Terra Naomi on How to Spread Love in a World Threatened by Hate
February 14, 2018
A month ago, I was beyond touched by the release of “Machine Age” by Terra Naomi. The extremely well-written and thoughtful political song made me a huge fan of the songwriter and I wanted to know more about her. Terra Naomi became well known after releasing “Say It’s Possible” on YouTube in 2006. Now, she focuses on the release of a new album due out in September.
Izzi Krombholz: Tell me about how it felt to become famous after releasing “Say It’s Possible.” How long had you been making music prior to that?
Terra Naomi: I wouldn’t say I became “famous” — it was more like I had a bunch of exposure all at once. It felt good to finally be heard by a large group of people. I’d been writing songs for about five years, so even though I was learning and studying and playing music since I was four years old, I’d only been touring and playing my own songs for a few years.
IK: How did you get your start playing music?
TN: I was always musical, from the time I was a baby, and I started piano lessons at age four. Then French horn at age eight, and singing lessons at around fifteen. I went to performing arts camp, but for piano and theater. I switched my focus to voice at fifteen.
IK: When was “Machine Age” written and how did you feel once you completed it?
TN: I only wrote it a few months ago, so it’s still very new to me. It came in a burst of inspiration, completely written in under an hour. I didn’t intend to write it, and it basically wrote itself. It was interesting, because I felt a certain responsibility to get it out into the world, as soon as it was written. There was this kind of pressure, because I didn’t choose to write the song — it chose me — and I felt like it was my job to make sure it was heard.
IK: In a world full of so much hate and disagreement, how can we stress in our communities love and healing?
TN: I think it’s hard to stress anything in our communities — in my experience, it’s best to lead by example, so I try to focus on my own actions. I find it very easy to fall into a pattern of fear, pain, dissatisfaction, anger, worry, doubt, frustration. I’m constantly reminding myself to bring it back to love, whether in my dealings with other people or the way I interact with myself.
I think what we *don’t* do is often more important than what we do. I try not to get pulled into the negativity online — Facebook is like a bottomless pit of negativity and anger, and no good ever comes when I engage with people on that level. There is so much anger in our world, and it seems like people often post things online just to engage in that way, to provoke or incite. So I stay away from that. Not contributing to the hate is one of the best ways to encourage love.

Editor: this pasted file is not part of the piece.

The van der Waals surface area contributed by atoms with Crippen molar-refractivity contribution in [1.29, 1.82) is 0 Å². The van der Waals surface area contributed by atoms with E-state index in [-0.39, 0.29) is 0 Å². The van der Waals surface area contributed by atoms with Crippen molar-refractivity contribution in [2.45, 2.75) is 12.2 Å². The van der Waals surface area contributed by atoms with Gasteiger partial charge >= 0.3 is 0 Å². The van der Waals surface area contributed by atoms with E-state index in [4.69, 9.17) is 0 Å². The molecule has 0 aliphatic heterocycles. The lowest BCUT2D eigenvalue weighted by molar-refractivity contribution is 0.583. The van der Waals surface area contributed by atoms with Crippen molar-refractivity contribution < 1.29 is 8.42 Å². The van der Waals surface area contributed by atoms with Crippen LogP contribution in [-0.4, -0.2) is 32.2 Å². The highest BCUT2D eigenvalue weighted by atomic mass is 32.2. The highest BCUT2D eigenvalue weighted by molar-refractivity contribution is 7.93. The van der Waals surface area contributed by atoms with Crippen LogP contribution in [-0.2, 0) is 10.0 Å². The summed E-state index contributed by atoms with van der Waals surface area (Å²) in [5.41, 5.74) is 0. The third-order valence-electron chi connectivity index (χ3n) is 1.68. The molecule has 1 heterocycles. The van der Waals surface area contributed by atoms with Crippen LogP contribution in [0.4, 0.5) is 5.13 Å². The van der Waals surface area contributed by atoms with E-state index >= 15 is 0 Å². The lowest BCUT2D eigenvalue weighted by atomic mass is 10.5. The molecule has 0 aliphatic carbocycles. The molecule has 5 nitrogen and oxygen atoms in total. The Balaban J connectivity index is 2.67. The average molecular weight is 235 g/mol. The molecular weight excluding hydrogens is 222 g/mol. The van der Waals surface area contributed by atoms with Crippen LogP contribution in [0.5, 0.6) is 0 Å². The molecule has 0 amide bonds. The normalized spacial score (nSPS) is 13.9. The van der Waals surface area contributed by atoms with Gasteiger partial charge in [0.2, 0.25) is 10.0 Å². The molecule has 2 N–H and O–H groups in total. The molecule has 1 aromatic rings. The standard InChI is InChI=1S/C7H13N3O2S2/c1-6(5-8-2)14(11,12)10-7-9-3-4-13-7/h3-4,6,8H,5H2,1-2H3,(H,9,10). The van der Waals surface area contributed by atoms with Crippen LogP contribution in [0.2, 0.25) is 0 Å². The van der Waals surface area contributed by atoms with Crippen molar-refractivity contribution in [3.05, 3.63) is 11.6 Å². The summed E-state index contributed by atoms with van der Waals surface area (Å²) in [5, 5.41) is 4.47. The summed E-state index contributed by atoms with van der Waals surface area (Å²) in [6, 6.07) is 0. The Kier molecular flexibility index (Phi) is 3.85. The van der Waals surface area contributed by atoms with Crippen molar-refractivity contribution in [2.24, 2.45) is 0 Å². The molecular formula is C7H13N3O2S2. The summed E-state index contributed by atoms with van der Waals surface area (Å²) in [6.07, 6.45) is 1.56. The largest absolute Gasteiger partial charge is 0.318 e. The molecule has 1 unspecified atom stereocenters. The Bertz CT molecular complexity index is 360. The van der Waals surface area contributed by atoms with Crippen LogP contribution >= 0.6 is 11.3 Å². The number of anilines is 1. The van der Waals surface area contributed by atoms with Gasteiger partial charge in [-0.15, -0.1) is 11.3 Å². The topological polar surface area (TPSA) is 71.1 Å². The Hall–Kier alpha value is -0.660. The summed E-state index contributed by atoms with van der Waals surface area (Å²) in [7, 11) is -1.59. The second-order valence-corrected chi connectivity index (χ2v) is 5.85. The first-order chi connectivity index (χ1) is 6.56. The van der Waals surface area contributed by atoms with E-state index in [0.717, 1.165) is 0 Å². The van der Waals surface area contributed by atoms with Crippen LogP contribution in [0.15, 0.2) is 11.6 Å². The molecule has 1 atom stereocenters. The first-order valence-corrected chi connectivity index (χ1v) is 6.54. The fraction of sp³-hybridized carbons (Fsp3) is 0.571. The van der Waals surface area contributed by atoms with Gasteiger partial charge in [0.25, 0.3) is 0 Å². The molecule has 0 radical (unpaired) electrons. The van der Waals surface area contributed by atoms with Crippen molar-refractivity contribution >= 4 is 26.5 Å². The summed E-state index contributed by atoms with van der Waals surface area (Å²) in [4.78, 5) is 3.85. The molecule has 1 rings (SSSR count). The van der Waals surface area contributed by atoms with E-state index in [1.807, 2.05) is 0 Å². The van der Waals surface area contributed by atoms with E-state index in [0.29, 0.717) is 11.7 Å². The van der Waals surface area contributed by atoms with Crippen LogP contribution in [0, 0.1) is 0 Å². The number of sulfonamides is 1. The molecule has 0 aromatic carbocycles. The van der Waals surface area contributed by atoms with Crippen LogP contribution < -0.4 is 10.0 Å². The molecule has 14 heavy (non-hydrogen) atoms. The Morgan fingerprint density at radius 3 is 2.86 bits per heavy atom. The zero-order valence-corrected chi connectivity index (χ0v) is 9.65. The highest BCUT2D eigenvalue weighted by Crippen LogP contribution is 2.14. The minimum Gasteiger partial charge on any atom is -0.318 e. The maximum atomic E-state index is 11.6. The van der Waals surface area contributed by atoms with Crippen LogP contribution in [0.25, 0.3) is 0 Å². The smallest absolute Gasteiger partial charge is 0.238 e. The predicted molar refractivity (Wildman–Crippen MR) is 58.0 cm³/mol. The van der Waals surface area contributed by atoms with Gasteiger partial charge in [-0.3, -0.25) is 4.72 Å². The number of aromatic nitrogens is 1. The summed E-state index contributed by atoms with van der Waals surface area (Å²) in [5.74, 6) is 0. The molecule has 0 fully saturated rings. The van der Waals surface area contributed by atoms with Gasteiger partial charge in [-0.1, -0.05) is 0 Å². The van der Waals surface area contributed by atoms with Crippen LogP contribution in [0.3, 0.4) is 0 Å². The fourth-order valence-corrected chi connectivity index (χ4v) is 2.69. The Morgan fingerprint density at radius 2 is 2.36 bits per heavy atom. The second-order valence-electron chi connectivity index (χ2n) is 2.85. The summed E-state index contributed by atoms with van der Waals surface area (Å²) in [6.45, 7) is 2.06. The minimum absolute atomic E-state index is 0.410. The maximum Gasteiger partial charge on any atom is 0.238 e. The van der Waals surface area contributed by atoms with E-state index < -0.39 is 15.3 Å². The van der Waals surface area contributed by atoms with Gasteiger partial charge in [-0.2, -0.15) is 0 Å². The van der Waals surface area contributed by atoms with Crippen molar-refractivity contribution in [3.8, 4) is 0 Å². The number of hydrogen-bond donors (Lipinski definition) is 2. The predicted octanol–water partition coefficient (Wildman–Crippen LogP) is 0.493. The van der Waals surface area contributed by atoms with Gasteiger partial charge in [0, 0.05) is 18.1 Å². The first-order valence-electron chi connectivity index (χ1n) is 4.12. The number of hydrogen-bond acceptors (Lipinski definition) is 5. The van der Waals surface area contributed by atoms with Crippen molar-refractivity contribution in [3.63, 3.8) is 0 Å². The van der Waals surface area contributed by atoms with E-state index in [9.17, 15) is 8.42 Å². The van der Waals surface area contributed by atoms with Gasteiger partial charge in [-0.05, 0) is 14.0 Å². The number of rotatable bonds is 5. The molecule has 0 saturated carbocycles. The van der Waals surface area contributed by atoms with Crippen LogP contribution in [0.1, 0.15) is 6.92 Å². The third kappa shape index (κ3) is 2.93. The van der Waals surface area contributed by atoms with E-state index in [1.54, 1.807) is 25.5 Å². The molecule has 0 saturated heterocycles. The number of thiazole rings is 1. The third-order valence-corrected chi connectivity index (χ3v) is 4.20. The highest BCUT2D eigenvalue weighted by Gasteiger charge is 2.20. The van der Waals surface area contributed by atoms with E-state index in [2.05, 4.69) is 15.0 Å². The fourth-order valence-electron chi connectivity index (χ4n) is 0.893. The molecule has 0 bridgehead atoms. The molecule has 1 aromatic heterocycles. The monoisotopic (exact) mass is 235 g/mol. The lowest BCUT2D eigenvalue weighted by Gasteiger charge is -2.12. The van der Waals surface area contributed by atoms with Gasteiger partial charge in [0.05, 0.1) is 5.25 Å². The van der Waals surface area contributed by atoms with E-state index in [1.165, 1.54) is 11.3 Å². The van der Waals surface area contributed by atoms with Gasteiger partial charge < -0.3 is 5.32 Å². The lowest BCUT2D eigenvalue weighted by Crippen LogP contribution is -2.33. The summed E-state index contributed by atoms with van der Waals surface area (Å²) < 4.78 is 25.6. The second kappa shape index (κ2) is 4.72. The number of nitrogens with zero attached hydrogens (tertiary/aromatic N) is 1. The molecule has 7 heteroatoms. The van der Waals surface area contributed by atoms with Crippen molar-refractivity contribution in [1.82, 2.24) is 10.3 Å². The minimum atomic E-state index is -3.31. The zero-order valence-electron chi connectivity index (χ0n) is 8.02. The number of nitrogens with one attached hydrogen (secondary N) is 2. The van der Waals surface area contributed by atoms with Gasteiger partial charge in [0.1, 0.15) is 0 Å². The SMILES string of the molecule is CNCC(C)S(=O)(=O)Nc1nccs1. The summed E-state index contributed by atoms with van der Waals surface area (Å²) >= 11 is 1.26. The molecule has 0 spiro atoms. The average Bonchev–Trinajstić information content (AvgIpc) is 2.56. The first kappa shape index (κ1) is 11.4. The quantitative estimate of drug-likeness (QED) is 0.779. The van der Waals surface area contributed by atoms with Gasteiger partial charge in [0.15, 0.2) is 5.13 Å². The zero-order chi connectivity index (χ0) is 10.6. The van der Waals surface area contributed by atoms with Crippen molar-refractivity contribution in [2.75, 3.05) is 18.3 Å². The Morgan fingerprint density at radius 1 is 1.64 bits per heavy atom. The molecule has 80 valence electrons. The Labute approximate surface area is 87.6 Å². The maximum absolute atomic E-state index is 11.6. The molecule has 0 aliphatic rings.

IK: Have you dealt with disapproval and hatred within your own life?
TN: LOL. Yes. Lots. But I’m the worst offender as far as that’s concerned. I’m harder on and meaner to myself than anyone else has ever been. So that’s what I work on. When I love myself and approve of myself, no one else can touch me.
IK: What drives you to persevere?
TN: That’s a good question. I don’t always know. I can’t imagine doing anything else, so I keep going. Sometimes I feel like it’s really pure, positive intentions, like this intense desire to share and connect with people; and other times I wonder if some of my determination is fear-based…not wanting to fail or deviate from this path I’ve set out on. If I’m honest, it’s probably a mixture of both.
IK: When is your new album out? What all can we expect from it?
TN: Well, “Machine Age” is the only political song, and all the rest are more about personal experiences, more intimate, less all-encompassing. There is a wide range of emotion, storytelling, observation, reflection. Lyrics and melody are at the center, and the production is created around that. As far as the release date, it will either be June or September. Apparently the planetary alignment favors a specific date in September, so I’ll probably go with that…
**If you haven’t had a chance to listen to “Machine Age,” check it out now! This song is what revolutions are made of…